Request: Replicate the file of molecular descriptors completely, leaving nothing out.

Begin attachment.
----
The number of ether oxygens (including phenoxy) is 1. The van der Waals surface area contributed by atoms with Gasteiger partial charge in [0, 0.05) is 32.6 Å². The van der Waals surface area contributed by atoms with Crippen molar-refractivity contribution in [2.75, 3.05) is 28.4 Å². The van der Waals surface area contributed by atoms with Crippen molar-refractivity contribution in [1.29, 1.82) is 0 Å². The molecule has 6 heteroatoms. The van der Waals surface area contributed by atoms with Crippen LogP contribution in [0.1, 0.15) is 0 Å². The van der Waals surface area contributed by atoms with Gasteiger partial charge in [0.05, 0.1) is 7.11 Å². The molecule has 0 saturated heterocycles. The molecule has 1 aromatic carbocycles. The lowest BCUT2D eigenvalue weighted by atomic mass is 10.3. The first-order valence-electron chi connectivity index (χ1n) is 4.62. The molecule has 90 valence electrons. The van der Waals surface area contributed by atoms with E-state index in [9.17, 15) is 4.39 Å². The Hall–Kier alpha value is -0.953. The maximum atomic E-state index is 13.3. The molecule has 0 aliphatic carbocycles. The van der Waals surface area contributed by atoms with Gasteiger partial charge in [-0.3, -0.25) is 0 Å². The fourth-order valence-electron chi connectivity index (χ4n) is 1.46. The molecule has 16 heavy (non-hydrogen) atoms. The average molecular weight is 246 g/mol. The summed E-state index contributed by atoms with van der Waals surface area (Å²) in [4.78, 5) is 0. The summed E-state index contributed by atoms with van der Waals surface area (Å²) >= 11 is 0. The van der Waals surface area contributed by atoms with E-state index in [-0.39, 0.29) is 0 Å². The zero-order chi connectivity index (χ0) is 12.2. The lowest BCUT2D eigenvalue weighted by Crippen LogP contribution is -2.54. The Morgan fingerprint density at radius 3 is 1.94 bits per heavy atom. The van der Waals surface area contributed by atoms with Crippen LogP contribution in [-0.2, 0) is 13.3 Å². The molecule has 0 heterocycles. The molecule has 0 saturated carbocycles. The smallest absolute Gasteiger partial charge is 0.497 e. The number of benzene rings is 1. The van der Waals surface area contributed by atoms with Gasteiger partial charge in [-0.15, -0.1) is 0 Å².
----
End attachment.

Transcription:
The number of ether oxygens (including phenoxy) is 1. The van der Waals surface area contributed by atoms with Gasteiger partial charge in [0, 0.05) is 32.6 Å². The van der Waals surface area contributed by atoms with Crippen molar-refractivity contribution in [2.75, 3.05) is 28.4 Å². The van der Waals surface area contributed by atoms with Crippen molar-refractivity contribution in [1.29, 1.82) is 0 Å². The molecule has 6 heteroatoms. The van der Waals surface area contributed by atoms with Crippen LogP contribution in [0.1, 0.15) is 0 Å². The van der Waals surface area contributed by atoms with Gasteiger partial charge in [0.05, 0.1) is 7.11 Å². The molecule has 0 saturated heterocycles. The molecule has 1 aromatic carbocycles. The lowest BCUT2D eigenvalue weighted by atomic mass is 10.3. The first-order valence-electron chi connectivity index (χ1n) is 4.62. The molecule has 90 valence electrons. The van der Waals surface area contributed by atoms with E-state index in [9.17, 15) is 4.39 Å². The Hall–Kier alpha value is -0.953. The maximum atomic E-state index is 13.3. The molecule has 0 aliphatic carbocycles. The van der Waals surface area contributed by atoms with Gasteiger partial charge in [-0.3, -0.25) is 0 Å². The fourth-order valence-electron chi connectivity index (χ4n) is 1.46. The molecule has 16 heavy (non-hydrogen) atoms. The average molecular weight is 246 g/mol. The summed E-state index contributed by atoms with van der Waals surface area (Å²) in [4.78, 5) is 0. The summed E-state index contributed by atoms with van der Waals surface area (Å²) >= 11 is 0. The van der Waals surface area contributed by atoms with E-state index in [-0.39, 0.29) is 0 Å². The zero-order chi connectivity index (χ0) is 12.2. The lowest BCUT2D eigenvalue weighted by Crippen LogP contribution is -2.54. The Morgan fingerprint density at radius 3 is 1.94 bits per heavy atom. The van der Waals surface area contributed by atoms with Crippen LogP contribution in [-0.2, 0) is 13.3 Å². The molecule has 0 heterocycles. The molecule has 0 saturated carbocycles. The smallest absolute Gasteiger partial charge is 0.497 e. The number of benzene rings is 1. The van der Waals surface area contributed by atoms with Gasteiger partial charge in [-0.15, -0.1) is 0 Å².